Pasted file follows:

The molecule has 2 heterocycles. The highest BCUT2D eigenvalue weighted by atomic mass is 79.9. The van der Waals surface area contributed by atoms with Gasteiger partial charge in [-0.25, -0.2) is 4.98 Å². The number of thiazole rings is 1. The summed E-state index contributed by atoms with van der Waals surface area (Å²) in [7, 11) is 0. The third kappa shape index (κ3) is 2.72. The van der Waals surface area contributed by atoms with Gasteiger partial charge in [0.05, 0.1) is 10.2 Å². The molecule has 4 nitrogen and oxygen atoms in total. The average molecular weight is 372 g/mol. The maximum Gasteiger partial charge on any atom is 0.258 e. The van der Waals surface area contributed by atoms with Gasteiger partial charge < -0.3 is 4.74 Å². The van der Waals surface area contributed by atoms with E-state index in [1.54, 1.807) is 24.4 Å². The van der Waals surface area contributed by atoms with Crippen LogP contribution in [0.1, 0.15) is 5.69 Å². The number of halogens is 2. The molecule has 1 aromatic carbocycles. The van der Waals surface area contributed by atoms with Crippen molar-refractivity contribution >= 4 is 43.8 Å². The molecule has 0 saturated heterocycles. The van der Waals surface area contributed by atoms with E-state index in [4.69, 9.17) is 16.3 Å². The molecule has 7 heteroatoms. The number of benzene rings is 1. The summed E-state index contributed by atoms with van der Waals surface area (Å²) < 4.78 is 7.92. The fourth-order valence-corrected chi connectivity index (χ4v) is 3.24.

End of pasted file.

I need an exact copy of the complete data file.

The molecule has 2 heterocycles. The highest BCUT2D eigenvalue weighted by atomic mass is 79.9. The van der Waals surface area contributed by atoms with Gasteiger partial charge in [-0.25, -0.2) is 4.98 Å². The number of thiazole rings is 1. The summed E-state index contributed by atoms with van der Waals surface area (Å²) in [7, 11) is 0. The third kappa shape index (κ3) is 2.72. The van der Waals surface area contributed by atoms with Gasteiger partial charge in [0.05, 0.1) is 10.2 Å². The molecule has 4 nitrogen and oxygen atoms in total. The average molecular weight is 372 g/mol. The maximum Gasteiger partial charge on any atom is 0.258 e. The van der Waals surface area contributed by atoms with Gasteiger partial charge < -0.3 is 4.74 Å². The van der Waals surface area contributed by atoms with E-state index in [1.54, 1.807) is 24.4 Å². The van der Waals surface area contributed by atoms with Crippen LogP contribution in [0.1, 0.15) is 5.69 Å². The number of halogens is 2. The molecule has 1 aromatic carbocycles. The van der Waals surface area contributed by atoms with Crippen molar-refractivity contribution >= 4 is 43.8 Å². The molecule has 0 saturated heterocycles. The van der Waals surface area contributed by atoms with E-state index in [4.69, 9.17) is 16.3 Å². The molecule has 7 heteroatoms. The number of benzene rings is 1. The summed E-state index contributed by atoms with van der Waals surface area (Å²) < 4.78 is 7.92. The fourth-order valence-corrected chi connectivity index (χ4v) is 3.24.